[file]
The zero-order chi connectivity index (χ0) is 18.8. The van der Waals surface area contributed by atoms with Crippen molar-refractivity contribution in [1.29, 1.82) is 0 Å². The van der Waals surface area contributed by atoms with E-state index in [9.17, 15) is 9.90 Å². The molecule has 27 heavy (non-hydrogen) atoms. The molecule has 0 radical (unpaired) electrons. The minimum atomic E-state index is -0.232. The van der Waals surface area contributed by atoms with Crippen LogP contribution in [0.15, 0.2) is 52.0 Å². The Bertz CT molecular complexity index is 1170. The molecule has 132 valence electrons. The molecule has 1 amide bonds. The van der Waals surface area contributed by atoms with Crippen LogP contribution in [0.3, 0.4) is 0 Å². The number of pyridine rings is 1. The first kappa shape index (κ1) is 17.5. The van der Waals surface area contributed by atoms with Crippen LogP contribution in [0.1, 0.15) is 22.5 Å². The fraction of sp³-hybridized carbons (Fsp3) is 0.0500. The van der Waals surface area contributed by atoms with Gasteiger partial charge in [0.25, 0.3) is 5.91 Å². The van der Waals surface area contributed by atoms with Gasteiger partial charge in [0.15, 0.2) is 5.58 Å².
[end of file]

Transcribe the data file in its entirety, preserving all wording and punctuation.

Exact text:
The zero-order chi connectivity index (χ0) is 18.8. The van der Waals surface area contributed by atoms with Crippen molar-refractivity contribution in [1.29, 1.82) is 0 Å². The van der Waals surface area contributed by atoms with E-state index in [9.17, 15) is 9.90 Å². The molecule has 27 heavy (non-hydrogen) atoms. The molecule has 0 radical (unpaired) electrons. The minimum atomic E-state index is -0.232. The van der Waals surface area contributed by atoms with Crippen LogP contribution in [0.15, 0.2) is 52.0 Å². The Bertz CT molecular complexity index is 1170. The molecule has 132 valence electrons. The molecule has 1 amide bonds. The van der Waals surface area contributed by atoms with Crippen LogP contribution in [0.3, 0.4) is 0 Å². The number of pyridine rings is 1. The first kappa shape index (κ1) is 17.5. The van der Waals surface area contributed by atoms with Crippen LogP contribution in [0.1, 0.15) is 22.5 Å². The fraction of sp³-hybridized carbons (Fsp3) is 0.0500. The van der Waals surface area contributed by atoms with Gasteiger partial charge in [0.25, 0.3) is 5.91 Å². The van der Waals surface area contributed by atoms with Gasteiger partial charge in [0.15, 0.2) is 5.58 Å².